New drug program for addiction at jail

Photo by Todd Luck Forsyth County District Attorney Jim O’Neil and Clerk of Court Susan Frye are hoping a new program can help address addiction and reduce recidivism.

New drug program for addiction at jail
July 26
02:00 2018

A new partnership between pharmaceutical company Alkermes and the Forsyth County District Attorney’s office will be offering drug-assisted treatment for addiction.

Forsyth County District Attorney Jim O’Neil talked about the new program with Forsyth County commissioners at their briefing last week. It’s designed to help the large population with substance abuse issues that ends up in the Forsyth County Detention Center by offering them treatment instead of incarceration.

“As a society, we probably have evolved in terms of how we look at addiction and how we  approach it in terms of combating it,” said O’Neill.

The program has a case manager that screens inmates, looking for those addicted to heroine, opioids or alcohol. The DA’s Office would review their cases to determine who qualifies.

Those who qualify and agree to join would start 14 days after arriving at the jail, when they’d normally have their first court hearing. Instead they’ll be given a naloxone tablet to make sure there’s no impaired substances left in their system. The next day they’ll be given a shot of Alkermes’ drug, Vivitrol. The once monthly shot is an opioid blocker used to help fight addiction. It’s a non-narcotic, so it can be administered in jail. They’re held for observation for 24 hours after the first shot.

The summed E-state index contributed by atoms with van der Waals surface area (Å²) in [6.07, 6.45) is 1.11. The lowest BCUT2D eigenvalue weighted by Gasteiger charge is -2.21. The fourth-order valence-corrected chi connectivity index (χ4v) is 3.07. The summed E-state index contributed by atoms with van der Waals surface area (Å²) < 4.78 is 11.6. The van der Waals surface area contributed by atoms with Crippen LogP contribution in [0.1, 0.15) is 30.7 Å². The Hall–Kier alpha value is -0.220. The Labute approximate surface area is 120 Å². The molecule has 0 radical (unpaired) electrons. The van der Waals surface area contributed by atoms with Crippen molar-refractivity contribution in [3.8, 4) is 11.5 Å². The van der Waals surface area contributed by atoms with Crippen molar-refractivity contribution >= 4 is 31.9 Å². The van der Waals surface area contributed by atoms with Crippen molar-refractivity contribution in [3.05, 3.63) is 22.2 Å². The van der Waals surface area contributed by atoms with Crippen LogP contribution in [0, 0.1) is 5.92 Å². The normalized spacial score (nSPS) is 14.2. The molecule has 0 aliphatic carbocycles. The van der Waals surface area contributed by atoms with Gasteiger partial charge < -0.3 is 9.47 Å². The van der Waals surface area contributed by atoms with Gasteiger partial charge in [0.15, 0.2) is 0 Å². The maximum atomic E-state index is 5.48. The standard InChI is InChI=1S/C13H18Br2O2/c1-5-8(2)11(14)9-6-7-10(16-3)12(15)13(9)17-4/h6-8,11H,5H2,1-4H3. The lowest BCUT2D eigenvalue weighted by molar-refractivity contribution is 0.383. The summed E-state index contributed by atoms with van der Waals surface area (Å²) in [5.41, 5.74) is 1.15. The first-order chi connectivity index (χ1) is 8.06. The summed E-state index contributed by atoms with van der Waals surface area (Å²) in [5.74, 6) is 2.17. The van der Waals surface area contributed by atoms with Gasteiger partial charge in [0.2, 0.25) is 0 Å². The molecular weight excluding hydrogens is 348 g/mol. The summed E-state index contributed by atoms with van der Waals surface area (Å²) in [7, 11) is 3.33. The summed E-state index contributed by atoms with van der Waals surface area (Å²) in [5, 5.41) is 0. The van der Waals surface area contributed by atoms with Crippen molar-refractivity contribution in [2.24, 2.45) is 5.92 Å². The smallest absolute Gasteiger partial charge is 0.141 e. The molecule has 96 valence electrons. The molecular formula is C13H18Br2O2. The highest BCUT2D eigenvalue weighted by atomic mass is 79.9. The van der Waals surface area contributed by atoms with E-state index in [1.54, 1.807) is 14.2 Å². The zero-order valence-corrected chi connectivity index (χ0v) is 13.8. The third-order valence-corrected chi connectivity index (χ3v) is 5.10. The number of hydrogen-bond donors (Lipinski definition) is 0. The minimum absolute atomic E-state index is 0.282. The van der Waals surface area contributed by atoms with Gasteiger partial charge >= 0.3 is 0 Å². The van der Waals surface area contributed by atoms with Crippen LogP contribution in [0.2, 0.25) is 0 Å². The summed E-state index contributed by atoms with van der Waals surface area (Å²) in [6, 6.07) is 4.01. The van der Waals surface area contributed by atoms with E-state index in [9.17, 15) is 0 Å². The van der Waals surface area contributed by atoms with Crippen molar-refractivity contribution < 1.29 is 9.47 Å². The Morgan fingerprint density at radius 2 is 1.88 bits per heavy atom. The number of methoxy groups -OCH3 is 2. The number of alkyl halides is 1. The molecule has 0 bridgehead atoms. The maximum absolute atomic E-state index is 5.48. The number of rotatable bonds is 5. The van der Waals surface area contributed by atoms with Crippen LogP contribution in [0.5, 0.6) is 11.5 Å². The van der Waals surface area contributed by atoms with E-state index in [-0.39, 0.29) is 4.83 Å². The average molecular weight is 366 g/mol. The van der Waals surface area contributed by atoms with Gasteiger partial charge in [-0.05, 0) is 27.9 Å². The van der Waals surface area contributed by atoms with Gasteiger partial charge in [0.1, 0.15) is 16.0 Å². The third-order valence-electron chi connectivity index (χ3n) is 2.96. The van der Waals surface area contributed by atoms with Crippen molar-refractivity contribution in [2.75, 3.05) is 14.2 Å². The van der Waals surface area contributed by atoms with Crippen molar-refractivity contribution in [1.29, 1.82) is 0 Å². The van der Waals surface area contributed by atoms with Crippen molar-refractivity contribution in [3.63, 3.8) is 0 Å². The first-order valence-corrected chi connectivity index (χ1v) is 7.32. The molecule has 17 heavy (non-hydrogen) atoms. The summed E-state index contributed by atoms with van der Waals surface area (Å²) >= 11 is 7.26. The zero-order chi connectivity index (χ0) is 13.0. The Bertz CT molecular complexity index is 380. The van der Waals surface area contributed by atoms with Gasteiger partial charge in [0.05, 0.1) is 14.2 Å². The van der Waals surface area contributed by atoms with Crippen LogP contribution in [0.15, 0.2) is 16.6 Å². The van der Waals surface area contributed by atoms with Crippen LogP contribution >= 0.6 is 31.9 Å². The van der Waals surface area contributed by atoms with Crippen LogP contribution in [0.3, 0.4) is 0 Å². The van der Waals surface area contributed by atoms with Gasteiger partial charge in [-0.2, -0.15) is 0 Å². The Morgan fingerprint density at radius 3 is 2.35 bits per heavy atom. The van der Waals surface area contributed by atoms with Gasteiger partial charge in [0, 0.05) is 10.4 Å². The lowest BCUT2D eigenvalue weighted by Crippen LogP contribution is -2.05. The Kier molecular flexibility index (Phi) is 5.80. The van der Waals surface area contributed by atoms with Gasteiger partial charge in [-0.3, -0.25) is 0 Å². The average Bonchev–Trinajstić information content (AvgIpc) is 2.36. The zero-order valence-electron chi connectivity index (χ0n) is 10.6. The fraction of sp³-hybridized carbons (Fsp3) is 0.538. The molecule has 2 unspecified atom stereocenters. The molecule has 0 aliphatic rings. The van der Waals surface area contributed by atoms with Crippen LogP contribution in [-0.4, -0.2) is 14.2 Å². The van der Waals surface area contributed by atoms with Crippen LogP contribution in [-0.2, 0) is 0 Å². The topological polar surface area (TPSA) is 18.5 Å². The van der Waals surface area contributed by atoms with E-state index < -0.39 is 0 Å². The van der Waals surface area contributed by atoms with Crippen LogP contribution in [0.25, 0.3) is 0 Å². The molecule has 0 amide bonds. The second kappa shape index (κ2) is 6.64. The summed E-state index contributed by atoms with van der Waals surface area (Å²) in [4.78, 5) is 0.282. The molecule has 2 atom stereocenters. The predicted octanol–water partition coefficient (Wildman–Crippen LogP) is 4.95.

Then the patient is released to ARCA (Addiction Recovery Care Association) for in-patient treatment or to Daymark Recovery Services or Insight Human Service for out-patient service.

Probation and parole officers will also be checking on them. Those who successfully complete the program, which is expected to take at least 12 months, will have their charges dropped.

O’Neill said he expects some relapses along the way, but is hoping for a high rate of success by the time participants complete the program.

Vivitrol is not cheap, at around $1,000 a shot. O’Neil said that Alkermes will help cover the costs of those not covered by Medicaid or private insurance for the additional shots patients receive after their release from jail. O’Neill said on July 19 that he’s asking the county for $250,000 to cover the cost of the case manager and the medication.

Clerk of Court Susan Frye, who helped conceive the program with O’Neill, said that other programs she’s seen in other states use the drug in prison. Offering a treatment pre-adjudication will make it a unique pilot program.

O’Neill said that the program brings both county and community resources together in a way that he hopes will decrease recidivism, reduce opioid addiction and lead to less inmates in the county jail.


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Todd Luck

Todd Luck

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